The good fight

It is said that war is hell, but popular music historically has been more interested in the premise that war is wrong. While policy makers in this and other countries have found no shortage of causes for which to take up arms, musicians, like most artists, have tended to oppose them. Whether it was the Woodstock generation’s very focused effort to end the U.S.’s involvement in Vietnam or the general peace-loving ethic of a John Lennon or Pete Seeger, the idea was that, whatever the conflict may be, it’s not worth fighting or dying (or killing) for.

But after this country’s ignominious withdrawal from southeast Asia, overt antiwar positions became increasingly regarded as unpatriotic or even traitorous. A love-it-or-leave-it backlash found its way into popular music, most notably through country artists like Charlie Daniels and Lee Greenwood, and a healthy strain of red, white and blue remains woven into the fabric of today’s music. Nuanced songwriters like Bruce Springsteen have shown the ability to engage both camps — hate the war, but support the soldiers fighting it — but in general the view is you’re either with America or against it.

That’s a shame, because artists can and should do better. Conflicts associated with love, marriage, friendship or family are terrifically complicated and have inspired some great music worthy of their depth. While the dynamics of the battlefield would seem to be comparatively simple (kill or be killed), there is music that challenges us to dispense with the rallies (either protest or pep) and look at war through the eyes of the people fighting it. Pink Floyd’s “Us and Them,” for example, points out the absurdity from the perspective of those on the front line:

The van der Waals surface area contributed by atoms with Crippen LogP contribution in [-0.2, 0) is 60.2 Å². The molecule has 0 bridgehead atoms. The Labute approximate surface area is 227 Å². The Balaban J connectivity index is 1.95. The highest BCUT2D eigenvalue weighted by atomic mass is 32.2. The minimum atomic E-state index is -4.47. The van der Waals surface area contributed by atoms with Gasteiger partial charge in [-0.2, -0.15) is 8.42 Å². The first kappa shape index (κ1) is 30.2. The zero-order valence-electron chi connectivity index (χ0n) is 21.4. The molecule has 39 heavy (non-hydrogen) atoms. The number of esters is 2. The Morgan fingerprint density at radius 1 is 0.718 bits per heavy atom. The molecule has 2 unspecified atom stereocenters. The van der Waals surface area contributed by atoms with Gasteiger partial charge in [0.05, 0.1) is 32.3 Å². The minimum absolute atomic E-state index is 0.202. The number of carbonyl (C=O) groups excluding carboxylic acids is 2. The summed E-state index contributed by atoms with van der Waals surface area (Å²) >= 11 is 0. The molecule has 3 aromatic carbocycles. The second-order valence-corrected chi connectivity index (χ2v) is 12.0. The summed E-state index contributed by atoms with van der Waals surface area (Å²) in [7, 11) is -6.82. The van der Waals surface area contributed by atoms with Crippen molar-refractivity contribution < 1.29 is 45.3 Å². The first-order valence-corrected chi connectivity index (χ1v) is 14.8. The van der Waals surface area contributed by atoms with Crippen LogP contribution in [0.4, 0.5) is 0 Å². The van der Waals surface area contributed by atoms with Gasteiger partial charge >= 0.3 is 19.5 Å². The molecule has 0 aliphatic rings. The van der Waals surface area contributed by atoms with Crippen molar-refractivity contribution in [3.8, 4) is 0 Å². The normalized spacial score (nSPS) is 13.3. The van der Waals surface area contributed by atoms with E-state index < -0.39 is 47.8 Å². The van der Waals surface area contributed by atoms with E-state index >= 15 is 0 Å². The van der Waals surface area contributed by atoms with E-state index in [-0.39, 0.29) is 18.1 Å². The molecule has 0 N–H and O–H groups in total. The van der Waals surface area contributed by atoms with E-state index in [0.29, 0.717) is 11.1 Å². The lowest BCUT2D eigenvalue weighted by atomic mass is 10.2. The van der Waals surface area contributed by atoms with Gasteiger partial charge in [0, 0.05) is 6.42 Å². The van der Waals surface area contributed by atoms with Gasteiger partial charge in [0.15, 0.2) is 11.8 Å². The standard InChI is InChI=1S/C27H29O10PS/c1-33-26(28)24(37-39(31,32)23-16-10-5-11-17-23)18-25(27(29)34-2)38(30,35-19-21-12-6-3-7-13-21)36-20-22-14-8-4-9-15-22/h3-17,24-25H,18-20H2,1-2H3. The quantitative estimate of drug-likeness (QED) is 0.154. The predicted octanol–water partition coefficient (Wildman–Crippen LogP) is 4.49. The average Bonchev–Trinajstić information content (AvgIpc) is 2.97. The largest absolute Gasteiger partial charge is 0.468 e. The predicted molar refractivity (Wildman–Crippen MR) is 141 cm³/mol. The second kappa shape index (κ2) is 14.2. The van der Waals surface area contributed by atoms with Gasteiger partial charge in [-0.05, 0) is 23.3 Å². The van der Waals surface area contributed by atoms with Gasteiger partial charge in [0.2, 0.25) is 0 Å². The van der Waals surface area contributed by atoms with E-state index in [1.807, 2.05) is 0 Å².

‘Forward!’ they cried from the rear
And the front rank died
The generals sat, and the lines on the map
Moved from side to side

Then, amid the frenzy of Reagan-era fist-pumping, Dire Straits offers a touching characterization of the bond between soldiers in “Brothers in Arms.” The questionable morality of fighting a war is supplanted by an underlying code of the battlefield:

Through these fields of destruction
Baptisms of fire
I’ve witnessed your suffering
As the battle raged higher
And though they did hurt me so bad
In the fear and alarm
You did not desert me, my brothers in arms

The Decemberists take this bond a step further in “The Soldiering Life,” which dares to suggest an undeniable exhilaration of the battlefield experience in a refrain that’s almost celebratory:

But I
I never felt so much life
Than tonight
Huddled in the trenches
Gazing on the battlefield
Our rifles blaze away
We blaze away

Critics may charge these songs with treading uncomfortable ground. Surely, you can’t adequately address the horrors of war with mundane complaints about incompetent superiors across layers of a government bureaucracy. Or a solemn death on a smoldering field, at peace in the knowledge that our closest comrades haven’t abandoned us. Or jubilation over the amazing display of firepower that can only be experienced at the front. No, these songs won’t support the simple proposition that war is hell when it is, in fact, so much more.


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